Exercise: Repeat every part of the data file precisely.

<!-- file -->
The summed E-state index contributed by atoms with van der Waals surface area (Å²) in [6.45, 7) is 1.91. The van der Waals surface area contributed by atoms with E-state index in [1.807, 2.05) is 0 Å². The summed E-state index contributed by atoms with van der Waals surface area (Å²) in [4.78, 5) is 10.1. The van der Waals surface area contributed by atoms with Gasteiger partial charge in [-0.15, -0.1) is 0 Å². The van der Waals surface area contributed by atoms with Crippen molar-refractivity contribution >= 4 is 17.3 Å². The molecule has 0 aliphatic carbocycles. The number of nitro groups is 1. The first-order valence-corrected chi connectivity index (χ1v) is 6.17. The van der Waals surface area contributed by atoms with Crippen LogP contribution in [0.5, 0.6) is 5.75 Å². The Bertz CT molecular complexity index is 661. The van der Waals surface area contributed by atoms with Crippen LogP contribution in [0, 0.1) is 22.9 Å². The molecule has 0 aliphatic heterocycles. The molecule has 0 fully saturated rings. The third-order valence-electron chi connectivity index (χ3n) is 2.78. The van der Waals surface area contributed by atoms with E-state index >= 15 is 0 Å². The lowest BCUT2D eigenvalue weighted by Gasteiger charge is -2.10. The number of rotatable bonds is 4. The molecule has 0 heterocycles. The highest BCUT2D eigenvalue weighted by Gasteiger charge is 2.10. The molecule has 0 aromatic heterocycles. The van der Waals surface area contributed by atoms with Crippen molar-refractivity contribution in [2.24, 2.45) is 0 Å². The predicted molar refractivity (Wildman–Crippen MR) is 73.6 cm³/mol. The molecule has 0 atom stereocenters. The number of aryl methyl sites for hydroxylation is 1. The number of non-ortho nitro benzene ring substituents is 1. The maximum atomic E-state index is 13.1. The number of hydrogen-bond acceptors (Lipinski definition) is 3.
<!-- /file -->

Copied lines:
The summed E-state index contributed by atoms with van der Waals surface area (Å²) in [6.45, 7) is 1.91. The van der Waals surface area contributed by atoms with E-state index in [1.807, 2.05) is 0 Å². The summed E-state index contributed by atoms with van der Waals surface area (Å²) in [4.78, 5) is 10.1. The van der Waals surface area contributed by atoms with Gasteiger partial charge in [-0.15, -0.1) is 0 Å². The van der Waals surface area contributed by atoms with Crippen molar-refractivity contribution >= 4 is 17.3 Å². The molecule has 0 aliphatic carbocycles. The number of nitro groups is 1. The first-order valence-corrected chi connectivity index (χ1v) is 6.17. The van der Waals surface area contributed by atoms with Crippen LogP contribution in [0.5, 0.6) is 5.75 Å². The Bertz CT molecular complexity index is 661. The van der Waals surface area contributed by atoms with Crippen LogP contribution in [0, 0.1) is 22.9 Å². The molecule has 0 aliphatic heterocycles. The molecule has 0 fully saturated rings. The third-order valence-electron chi connectivity index (χ3n) is 2.78. The van der Waals surface area contributed by atoms with E-state index >= 15 is 0 Å². The lowest BCUT2D eigenvalue weighted by Gasteiger charge is -2.10. The number of rotatable bonds is 4. The molecule has 0 heterocycles. The highest BCUT2D eigenvalue weighted by Gasteiger charge is 2.10. The molecule has 0 aromatic heterocycles. The van der Waals surface area contributed by atoms with Crippen molar-refractivity contribution in [2.24, 2.45) is 0 Å². The predicted molar refractivity (Wildman–Crippen MR) is 73.6 cm³/mol. The molecule has 0 atom stereocenters. The number of aryl methyl sites for hydroxylation is 1. The number of non-ortho nitro benzene ring substituents is 1. The maximum atomic E-state index is 13.1. The number of hydrogen-bond acceptors (Lipinski definition) is 3.